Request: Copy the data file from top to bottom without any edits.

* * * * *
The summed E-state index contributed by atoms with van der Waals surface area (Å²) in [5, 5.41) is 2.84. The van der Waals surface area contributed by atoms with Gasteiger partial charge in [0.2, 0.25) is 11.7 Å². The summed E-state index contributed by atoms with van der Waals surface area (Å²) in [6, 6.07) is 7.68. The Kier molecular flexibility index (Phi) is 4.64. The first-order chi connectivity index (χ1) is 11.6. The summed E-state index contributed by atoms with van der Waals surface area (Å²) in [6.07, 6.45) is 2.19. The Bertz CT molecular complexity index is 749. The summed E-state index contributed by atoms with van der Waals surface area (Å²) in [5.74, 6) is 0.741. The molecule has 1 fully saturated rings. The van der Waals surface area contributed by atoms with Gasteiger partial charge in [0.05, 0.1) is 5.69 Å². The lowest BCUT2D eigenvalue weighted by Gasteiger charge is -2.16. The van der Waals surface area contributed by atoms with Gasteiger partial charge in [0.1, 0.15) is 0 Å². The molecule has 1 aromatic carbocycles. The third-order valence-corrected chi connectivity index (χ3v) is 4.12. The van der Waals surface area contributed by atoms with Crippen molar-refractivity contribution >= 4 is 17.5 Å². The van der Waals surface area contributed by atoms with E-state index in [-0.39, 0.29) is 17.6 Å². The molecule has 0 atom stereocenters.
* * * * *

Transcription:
The summed E-state index contributed by atoms with van der Waals surface area (Å²) in [5, 5.41) is 2.84. The van der Waals surface area contributed by atoms with Gasteiger partial charge in [0.2, 0.25) is 11.7 Å². The summed E-state index contributed by atoms with van der Waals surface area (Å²) in [6, 6.07) is 7.68. The Kier molecular flexibility index (Phi) is 4.64. The first-order chi connectivity index (χ1) is 11.6. The summed E-state index contributed by atoms with van der Waals surface area (Å²) in [6.07, 6.45) is 2.19. The Bertz CT molecular complexity index is 749. The summed E-state index contributed by atoms with van der Waals surface area (Å²) in [5.74, 6) is 0.741. The molecule has 1 fully saturated rings. The van der Waals surface area contributed by atoms with Gasteiger partial charge in [0.05, 0.1) is 5.69 Å². The lowest BCUT2D eigenvalue weighted by Gasteiger charge is -2.16. The van der Waals surface area contributed by atoms with Gasteiger partial charge in [0.1, 0.15) is 0 Å². The molecule has 1 aromatic carbocycles. The third-order valence-corrected chi connectivity index (χ3v) is 4.12. The van der Waals surface area contributed by atoms with Crippen molar-refractivity contribution >= 4 is 17.5 Å². The van der Waals surface area contributed by atoms with E-state index in [-0.39, 0.29) is 17.6 Å². The molecule has 0 atom stereocenters.